Three years after expanding access to the state's Medicaid program, Louisiana Gov. John Bel Edwards touted a new study showing the program's benefits for Louisiana patients and providers.
His comments at St. Bernard Parish Hospital Wednesday came as a lawsuit challenges the expansion’s existence while Louisiana Republicans question its cost.
“More than 450,000 working poor in Louisiana have access to health care that didn’t have it before,” Edwards said.
Fewer people are putting off going to the doctor or rationing their medicine because they can’t afford to pay, the study says. More people are getting care in a timely fashion, according to the study, and fewer people are using emergency departments as their primary care provider.
The Medicaid expansion is part of the federal Affordable Care Act, which currently is being challenged in the courts. Louisiana Attorney General Jeff Landry, who is one of the state attorneys general supporting the lawsuit, told lawmakers during the most recent legislative session that he expects the federal government to keep funding the expansion even if the ACA is thrown out, though U.S. Sen. John Kennedy said he was unsure if that would happen.
No rural hospitals have closed in Louisiana, in contrast to other states that have not expanded Medicaid, Edwards said, adding that when hospitals close, everyone loses access to that facility, not just the poor and uninsured.
“Rural hospitals don’t just provide care,” he said. “They are an economic driver for the community.”
Edwards said expansion has saved the state’s general fund some $300 million, while ensuring Louisiana taxpayers get full value for the dollars they send to Washington that help fund Medicaid expansion whether or not Louisiana takes advantage. The Edwards administration says a recently implemented electronic system helps ensure ineligible people aren’t receiving Medicaid benefits, though Republicans are wary of that claim, saying the administration resists legislative scrutiny of the program.
Rep. Tony Bacala, R-Prairieville, said Monday that dating back to the end of former Gov. Bobby Jindal’s administration, the state’s total budget was $27.15 billion including federal dollars, of which $9.3 billion was Medicaid-related. Today, the state spends more than $34 billion, he said, and he attributed about 64 percent of that growth to the Medicaid program.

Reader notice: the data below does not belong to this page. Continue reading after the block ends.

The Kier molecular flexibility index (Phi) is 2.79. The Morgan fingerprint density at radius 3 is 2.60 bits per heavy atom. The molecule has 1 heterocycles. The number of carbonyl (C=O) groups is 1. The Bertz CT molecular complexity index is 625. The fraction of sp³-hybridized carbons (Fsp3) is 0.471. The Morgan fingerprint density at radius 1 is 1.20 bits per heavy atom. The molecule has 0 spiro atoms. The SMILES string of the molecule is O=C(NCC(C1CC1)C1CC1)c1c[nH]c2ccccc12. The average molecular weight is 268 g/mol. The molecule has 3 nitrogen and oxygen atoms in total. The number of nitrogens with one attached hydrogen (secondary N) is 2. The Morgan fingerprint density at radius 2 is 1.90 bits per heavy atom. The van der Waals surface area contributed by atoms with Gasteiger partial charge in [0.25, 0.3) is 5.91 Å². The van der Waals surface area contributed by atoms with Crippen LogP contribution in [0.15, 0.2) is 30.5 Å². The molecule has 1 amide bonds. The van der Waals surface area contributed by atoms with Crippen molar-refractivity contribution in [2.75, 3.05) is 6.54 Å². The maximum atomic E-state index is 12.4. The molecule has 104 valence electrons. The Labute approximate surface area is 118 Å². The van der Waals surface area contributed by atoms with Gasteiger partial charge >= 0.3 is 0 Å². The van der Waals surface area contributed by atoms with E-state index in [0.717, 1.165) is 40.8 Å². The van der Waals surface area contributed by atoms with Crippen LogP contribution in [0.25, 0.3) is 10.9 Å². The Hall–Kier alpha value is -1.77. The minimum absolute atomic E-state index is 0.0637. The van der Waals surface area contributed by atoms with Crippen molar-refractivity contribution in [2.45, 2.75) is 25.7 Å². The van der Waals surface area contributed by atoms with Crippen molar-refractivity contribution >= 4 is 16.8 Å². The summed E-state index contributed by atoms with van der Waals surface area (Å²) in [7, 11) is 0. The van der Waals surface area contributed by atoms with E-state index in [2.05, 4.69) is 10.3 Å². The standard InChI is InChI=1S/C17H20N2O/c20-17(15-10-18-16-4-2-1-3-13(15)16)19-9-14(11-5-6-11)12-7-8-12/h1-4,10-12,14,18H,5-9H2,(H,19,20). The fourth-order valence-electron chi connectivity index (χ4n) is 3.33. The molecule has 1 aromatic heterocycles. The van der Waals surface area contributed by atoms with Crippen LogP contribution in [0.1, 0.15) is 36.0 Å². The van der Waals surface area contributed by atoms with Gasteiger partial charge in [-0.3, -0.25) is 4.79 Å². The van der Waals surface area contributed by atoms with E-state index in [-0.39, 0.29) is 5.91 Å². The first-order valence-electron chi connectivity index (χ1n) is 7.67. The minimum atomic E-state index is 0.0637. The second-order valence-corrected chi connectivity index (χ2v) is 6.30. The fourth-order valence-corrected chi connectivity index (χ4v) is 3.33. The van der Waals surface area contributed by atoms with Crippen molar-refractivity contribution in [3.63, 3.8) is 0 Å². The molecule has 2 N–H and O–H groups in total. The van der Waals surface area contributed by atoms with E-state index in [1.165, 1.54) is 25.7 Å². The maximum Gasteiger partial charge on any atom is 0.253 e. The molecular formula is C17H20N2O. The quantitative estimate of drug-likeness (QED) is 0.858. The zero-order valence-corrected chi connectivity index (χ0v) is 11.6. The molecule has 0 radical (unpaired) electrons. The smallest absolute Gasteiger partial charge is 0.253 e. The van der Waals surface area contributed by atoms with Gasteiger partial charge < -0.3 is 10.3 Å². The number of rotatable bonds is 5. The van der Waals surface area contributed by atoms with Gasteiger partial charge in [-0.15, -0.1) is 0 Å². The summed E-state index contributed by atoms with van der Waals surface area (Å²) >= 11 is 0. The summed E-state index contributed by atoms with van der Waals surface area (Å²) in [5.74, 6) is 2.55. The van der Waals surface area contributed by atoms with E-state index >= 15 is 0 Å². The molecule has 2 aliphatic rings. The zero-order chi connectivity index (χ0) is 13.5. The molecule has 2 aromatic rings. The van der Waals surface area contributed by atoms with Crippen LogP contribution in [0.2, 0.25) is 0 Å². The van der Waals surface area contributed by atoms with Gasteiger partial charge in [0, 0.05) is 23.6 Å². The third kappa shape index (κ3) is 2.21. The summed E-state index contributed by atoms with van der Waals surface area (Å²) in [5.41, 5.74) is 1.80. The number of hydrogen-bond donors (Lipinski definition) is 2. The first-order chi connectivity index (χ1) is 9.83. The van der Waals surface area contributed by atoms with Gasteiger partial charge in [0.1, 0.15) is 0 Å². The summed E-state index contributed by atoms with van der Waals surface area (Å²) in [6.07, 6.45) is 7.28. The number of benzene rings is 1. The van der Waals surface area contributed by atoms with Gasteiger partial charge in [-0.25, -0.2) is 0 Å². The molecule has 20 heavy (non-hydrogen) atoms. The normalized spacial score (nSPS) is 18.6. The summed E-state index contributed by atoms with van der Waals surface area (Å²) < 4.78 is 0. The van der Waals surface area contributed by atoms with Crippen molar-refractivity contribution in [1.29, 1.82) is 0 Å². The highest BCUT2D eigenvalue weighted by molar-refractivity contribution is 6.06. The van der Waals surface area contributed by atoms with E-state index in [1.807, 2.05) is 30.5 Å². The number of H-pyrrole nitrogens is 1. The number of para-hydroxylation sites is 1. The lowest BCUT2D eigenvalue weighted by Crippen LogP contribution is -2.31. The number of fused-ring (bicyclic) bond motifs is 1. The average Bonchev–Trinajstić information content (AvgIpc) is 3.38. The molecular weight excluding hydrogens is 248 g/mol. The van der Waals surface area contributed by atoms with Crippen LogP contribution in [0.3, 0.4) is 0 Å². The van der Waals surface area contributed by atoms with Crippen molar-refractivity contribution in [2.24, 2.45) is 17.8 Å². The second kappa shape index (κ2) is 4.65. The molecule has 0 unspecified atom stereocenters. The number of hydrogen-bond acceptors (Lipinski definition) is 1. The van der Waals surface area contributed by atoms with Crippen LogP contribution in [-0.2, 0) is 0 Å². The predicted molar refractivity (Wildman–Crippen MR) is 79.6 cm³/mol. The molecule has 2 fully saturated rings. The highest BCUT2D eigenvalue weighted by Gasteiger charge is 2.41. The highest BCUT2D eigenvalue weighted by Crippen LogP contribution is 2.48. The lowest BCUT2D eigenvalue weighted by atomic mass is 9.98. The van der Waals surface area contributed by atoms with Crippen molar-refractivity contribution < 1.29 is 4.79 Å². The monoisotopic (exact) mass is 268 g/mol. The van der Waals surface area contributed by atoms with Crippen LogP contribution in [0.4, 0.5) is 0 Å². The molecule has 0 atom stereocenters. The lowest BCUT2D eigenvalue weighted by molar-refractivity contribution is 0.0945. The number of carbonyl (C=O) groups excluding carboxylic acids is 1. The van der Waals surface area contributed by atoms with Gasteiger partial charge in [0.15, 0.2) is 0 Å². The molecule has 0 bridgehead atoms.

Set aside spending by the Department of Health, which is mostly for Medicaid, and state spending only grew about 2 percent per year, which is “not great, but it’s not horrible,” Bacala said.
The Tulane University study released Wednesday focused on the expansion population, which includes people making up to 138 percent of the federal poverty level. Among other findings, it says:
- The number of people who report they were unable to see a doctor in the past year due to cost dropped by 26 percent.
- The number of people who report they did not take medication as prescribed due to cost dropped by 66.4 percent.
- The number of people who report they were unable to get care soon enough decreased by 58 percent.
- The number of people who report they had one person they think of as their personal doctor rose by 4.2 percent.
- The number of providers who filed at least 10 Medicaid claims per month increased from 9,730 to 11,035. However, participation by specialists has fallen, after peaking shortly after the 2016 expansion.
- Emergency department visits per 1,000 Medicaid expansion enrollees decreased from 115 visits per month to 90 visits per month between 2016 and 2018.
Data used in the report was obtained from the Louisiana Medicaid Data Warehouse claims database, including program enrollment numbers, chronic condition status, health care use, and provider participation.
Edwards issued an executive order accepting the federal government's Medicaid expansion on his first full day in office in 2016. The expansion went into effect in July of that year.
Jindal had declined to participate in the expansion, saying it was unwise to expand a program already on a financially unsustainable path, though critics say his national political ambitions influenced his decision.